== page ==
You would think being a god would make growth and battle pretty elementary, but there
seems to be a lot of limits to the gods of this world. Your sphere of influence is limited to a
region around your town, so as fun as it would be to go ripping up enemy buildings, you'll never
really have the chance. Instead, you'll have to keep yourself content by helping your peasants
build buildings and harvest resources.
This doesn't mean that your influence is only peaceful; on the contrary, when enemy
soldiers get too near your base, then you can really have some fun. I think my favorite part of the
game was picking up stones and trees with my godly might and chucking them at incoming
armies. Chucking pieces of the landscape at your foes will take care of big chunks of the
buggers, but you can't rely on your own powers alone; you'll still need walls, soldiers, and of
course your creature.
Now, what would a god be without some miracle powers? As your people's love for you
increases, it will open the way for new miracles that can either bless your people or cause
ridiculous amounts of damage to your enemy. The volcano and earthquake miracles, for
example, can literally take out half of a large enemy city. Yeah, sound a little overpowered? It
is. I had to quit the game for a while after one of these disasters totaled my town. Pretty
annoying. But, on the flip side, anything they can do, you can do better!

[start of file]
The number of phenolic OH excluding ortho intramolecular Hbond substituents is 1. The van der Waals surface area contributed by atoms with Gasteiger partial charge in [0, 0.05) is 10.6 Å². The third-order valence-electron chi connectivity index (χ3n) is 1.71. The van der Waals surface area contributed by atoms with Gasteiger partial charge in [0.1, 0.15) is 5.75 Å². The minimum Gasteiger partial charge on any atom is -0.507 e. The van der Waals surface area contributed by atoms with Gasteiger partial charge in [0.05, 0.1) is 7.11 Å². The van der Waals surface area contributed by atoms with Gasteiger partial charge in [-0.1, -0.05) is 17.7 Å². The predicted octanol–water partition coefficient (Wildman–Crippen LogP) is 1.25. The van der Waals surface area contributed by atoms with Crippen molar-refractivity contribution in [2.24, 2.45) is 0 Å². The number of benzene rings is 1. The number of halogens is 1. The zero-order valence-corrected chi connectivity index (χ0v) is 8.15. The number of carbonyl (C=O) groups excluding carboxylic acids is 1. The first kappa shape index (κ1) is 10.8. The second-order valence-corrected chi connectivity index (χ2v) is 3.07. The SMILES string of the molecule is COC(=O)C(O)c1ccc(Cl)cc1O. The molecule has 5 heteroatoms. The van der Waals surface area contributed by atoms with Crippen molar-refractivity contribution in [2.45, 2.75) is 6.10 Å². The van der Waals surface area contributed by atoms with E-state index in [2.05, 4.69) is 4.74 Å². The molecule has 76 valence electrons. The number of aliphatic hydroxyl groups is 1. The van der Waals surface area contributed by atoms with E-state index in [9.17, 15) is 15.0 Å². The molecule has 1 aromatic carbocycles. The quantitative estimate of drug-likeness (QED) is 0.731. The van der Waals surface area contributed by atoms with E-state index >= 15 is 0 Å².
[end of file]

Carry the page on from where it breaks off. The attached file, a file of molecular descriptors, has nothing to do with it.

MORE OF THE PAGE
As you make war or peace, and cause love or fear, your disposition will generally grow
more good or evil. One of the greatest parts of Black and White is that you can win levels by
being warlike or peaceful or through a combination of strategies: it doesn't matter if you're black
A Thirty Foot Tomagatchi
If you have heard of Black and White, you probably heard about the cool creatures and
the AI behind them. Well, this is one portion of the game that clearly separates it from any other
strategy game and with good reason. The destiny of your creature is totally in your hands,
literally. Your gentle petting or sharp slaps teach the creature which actions you approve of, and
he will usually respond accordingly.
I raised my wolf to be a generally good wolf; most of the time he spent gathering stones,
erecting buildings, and playing with the peasantry. When war time came, however, wolf-man
was always the first to the scene and when backed by archers he won just about every battle he
Between my wrathful hand and Creature's wrathful feet, enemy plattons were thoroughly smitten.
Keeping him on track was another matter… I often had to grab his leash and drag him to
an enemy invasion because he was too busy playing with his toy or sleeping in the forest. I
suppose it's my own fault for not raising him right. Maybe next time I should adopt a cow.
The levels are long and repetitive and the AI sometimes fails to impress, but Black and
White 2 gets my recommendation as a fun, original game. Raising a virtual pet has never been so
rewarding and really expands the strategy genre. Add in godlike powers and you have a game
built for the ages.